Against this, if you read more about Darwin – and for me it is the first 11 volumes of his Correspondence and his son’s Life and Letters, reams of semi-legible notes, transcribed notebooks, his various writings and much about him, like me, you will have to conclude he was a compassionate and moral person, with severe questions about God, an abhorrence of slavery, and a concern for those in need. However he had the assurance of a successful and wealthy Victorian that his style of life was somewhat better than anyone else. I suppose to those who protest below the statue of his “follower” (?????) Cecil Rhodes at the front of Oriel College might make him guilty of valuing his “white privilege”  – and that would make him a racist of the vilest kind.

As Moore concluded his article;

 In the words of Jesus himself, “By their fruits you will be able to judge their teaching.”

I think that Darwin’s fruits and teaching on race were quite good and for the 19th century and excellent example

#26 My faith was threatened by YECism, not science!

On how Creationism can have disastrous effects on people’s Christian faith.

It is not a personal choice, but something which divides and can destry a person’s faith.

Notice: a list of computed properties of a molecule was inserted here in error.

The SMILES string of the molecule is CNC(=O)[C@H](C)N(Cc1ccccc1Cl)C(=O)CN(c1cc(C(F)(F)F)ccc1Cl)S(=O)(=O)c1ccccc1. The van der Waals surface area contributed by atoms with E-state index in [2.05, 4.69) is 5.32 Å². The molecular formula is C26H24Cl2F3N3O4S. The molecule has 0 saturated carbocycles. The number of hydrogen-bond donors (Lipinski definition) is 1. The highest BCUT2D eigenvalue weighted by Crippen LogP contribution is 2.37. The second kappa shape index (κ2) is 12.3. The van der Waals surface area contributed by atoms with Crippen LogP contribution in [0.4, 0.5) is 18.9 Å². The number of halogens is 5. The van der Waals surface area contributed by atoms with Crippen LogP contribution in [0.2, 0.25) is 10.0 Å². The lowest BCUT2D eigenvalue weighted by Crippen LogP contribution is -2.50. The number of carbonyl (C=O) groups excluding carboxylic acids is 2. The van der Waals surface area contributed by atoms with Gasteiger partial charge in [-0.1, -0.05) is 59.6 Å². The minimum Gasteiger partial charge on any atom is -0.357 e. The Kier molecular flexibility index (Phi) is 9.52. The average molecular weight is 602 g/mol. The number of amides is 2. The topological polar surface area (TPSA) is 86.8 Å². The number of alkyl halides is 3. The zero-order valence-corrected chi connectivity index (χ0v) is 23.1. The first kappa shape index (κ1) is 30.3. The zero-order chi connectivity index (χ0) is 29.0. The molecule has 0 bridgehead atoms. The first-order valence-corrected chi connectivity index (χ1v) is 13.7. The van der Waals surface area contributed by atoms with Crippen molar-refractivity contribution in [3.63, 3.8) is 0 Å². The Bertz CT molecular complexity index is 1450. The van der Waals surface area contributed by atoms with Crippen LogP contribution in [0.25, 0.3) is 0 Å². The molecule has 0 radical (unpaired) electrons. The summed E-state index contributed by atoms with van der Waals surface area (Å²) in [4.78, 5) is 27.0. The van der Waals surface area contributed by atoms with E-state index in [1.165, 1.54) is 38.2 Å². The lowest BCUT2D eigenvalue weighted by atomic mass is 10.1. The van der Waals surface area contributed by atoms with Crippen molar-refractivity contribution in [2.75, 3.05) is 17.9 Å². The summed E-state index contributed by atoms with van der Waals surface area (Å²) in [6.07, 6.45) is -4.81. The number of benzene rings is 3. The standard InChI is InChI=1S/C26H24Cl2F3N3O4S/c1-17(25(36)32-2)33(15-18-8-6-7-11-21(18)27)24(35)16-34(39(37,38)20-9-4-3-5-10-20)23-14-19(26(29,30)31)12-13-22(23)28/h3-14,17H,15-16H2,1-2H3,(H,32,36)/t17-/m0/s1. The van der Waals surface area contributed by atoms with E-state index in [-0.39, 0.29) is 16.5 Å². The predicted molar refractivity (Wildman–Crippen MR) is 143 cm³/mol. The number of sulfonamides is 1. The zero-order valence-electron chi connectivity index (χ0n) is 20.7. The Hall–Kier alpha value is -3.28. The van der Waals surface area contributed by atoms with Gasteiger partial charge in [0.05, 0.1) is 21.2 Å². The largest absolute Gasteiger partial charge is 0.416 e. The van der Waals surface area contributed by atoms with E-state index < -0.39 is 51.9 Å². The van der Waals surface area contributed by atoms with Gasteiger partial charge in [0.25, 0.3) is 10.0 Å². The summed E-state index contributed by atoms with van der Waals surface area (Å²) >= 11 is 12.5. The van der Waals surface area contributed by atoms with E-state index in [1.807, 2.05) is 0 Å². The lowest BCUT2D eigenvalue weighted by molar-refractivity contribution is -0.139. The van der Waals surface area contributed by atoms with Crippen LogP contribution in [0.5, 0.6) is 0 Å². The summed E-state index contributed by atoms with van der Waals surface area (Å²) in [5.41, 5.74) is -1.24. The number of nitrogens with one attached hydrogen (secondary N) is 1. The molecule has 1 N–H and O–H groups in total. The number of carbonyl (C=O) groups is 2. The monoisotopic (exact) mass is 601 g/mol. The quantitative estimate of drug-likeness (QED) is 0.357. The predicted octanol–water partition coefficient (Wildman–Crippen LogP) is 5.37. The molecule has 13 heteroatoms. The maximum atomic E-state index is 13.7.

Reaching into Plato's Cave

Christianity has always existed alongside of science. Some of the greatest Biblical characters were highly educated people (Moses; Daniel; Solomon; Saul of Tarsus). Most of the early Church Fathers were fully schooled in the highest forms of Greek thinking (Irenaeus; Clement; Origen; Augustine). Many leading scientists from the past (Sir Isaac Newton; William Buckland) and the present (Francis Collins; John Lennox; John Polkinghorne) fully embrace their Christian faith.

This week, we talk to Dr. Joel Duff, a geneticist, a professor, and an active researcher, who grew up in a Christian home (his father is an Orthodox Presbyterian minister) that always encouraged open inquiry to science. He didn’t sense these two parts of his world to be in conflict. He was fully able to read certain Biblical passages … especially those in Genesis … as metaphor, allegory, and ancient poetry.

Instead, it was an encounter with YECism when he was in…

View original post 201 more words

Chimps, Orangutans and Gorillas Evolved from a Common Ancestor on Noah’s Ark

Monkey business on Noah’s Ark

Ken Ham regards the great apes (excluding humans) as evolving after the flood

Hilarious

Naturalis Historia

When the Creation Museum in Kentucky opens back up on June 8 they will have a new exhibit on great ape origins.  There you will be able to learn how all gorillas, orangutans, chimpanzees and all species of fossil apes including australopiths share a common ancestor no more than 4500 years ago.